|Stipanovic, Robert - Bob|
Submitted to: National Cotton Council Beltwide Cotton Conference
Publication Type: Proceedings
Publication Acceptance Date: 1/6/2006
Publication Date: 3/6/2006
Citation: Veshkurova, O.N., Golubenko, Z., Arzanova, I.A., Pshenichnov, E.A., Sultanova, E.M., Uzbekov, V.V., Salikhov, S.I., Stipanovic, R.D. 2006. Isolation of phytoalexins from indigenous Malvaceae species resistant to Verticillium dahliae and Fusarium oxysporum f. sp. vasinfectum. In: Proceedings of the Beltwide Cotton Conferences, January 3-6, 2006, San Antonio, Texas. 2006 CDROM.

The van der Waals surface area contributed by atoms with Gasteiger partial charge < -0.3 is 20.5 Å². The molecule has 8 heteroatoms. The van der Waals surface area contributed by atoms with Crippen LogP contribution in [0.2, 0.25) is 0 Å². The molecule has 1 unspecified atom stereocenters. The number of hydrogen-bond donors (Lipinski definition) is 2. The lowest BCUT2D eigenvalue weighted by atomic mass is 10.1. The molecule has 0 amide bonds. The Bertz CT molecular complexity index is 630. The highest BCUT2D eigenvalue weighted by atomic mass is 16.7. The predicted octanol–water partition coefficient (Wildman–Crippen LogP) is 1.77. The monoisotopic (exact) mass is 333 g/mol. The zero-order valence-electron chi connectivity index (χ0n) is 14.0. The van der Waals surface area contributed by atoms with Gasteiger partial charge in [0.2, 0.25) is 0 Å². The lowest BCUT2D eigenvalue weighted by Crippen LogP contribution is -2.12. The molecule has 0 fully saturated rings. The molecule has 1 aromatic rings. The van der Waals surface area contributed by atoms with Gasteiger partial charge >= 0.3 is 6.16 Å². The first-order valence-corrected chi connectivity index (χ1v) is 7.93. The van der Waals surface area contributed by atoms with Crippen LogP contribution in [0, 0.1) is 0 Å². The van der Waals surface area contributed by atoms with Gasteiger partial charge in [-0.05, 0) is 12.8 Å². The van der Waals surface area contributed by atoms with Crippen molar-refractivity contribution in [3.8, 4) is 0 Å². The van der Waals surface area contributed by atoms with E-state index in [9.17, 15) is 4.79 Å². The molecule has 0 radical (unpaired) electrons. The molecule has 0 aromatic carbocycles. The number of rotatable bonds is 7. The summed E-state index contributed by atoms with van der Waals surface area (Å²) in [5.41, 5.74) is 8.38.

Technical Abstract: Fungal diseases cause appreciable cotton yield loses in Uzbekistan and other cotton producing countries. Phytoalexins are one of the active defense mechanism that plants utilize to protect themselves from attack by pathogens, and indigenous plant species may provide compounds that are more potent than those produced in cotton. Cotton (Gossypium) belongs to the family Malvaceae, and phytoalexins produced by some Malvaceae are structurally related to those in cotton. The introduction into cotton of genes responsible for the synthesis of more potent Malvaceae phytoalexins could significantly increase resistance to fungal pathogens that attack cotton. Others have shown that plant resistance is correlated with the speed with which the plant recognizes the pathogen and the potency of the phytoalexins produced. Herein, we report our search for more potent phytoalexins from several members of the Malvaceae family that are indigenous to Uzbekistan. The plants investigated were Hibiscus trionum, Hibiscus esculentus, Hibiscus manihot, Malva sylvestris, Malva moschata, Malva bucharica, Abutilon theophrasti and Althea rosa. The antifungal activities of the phytoalexins from these plants were assayed against the plant pathogens Verticillium dahliae and Fusarium oxysporum f. sp. vasinfectum. Of the plants investigated, the most resistant were M. sylvestris, H. trionum and H. esculentus. In these plants, the phytoalexins achieved maximal concentration within 24 h after inoculation by pathogen spores. Phytoalexins were extracted from the stems of inoculated plants and isolated by chromatography on a silica column. They were further purified by HPLC. IC50 values were determined on partially pure fractions. Structure elucidation of the most active phytoalexins is currently under way.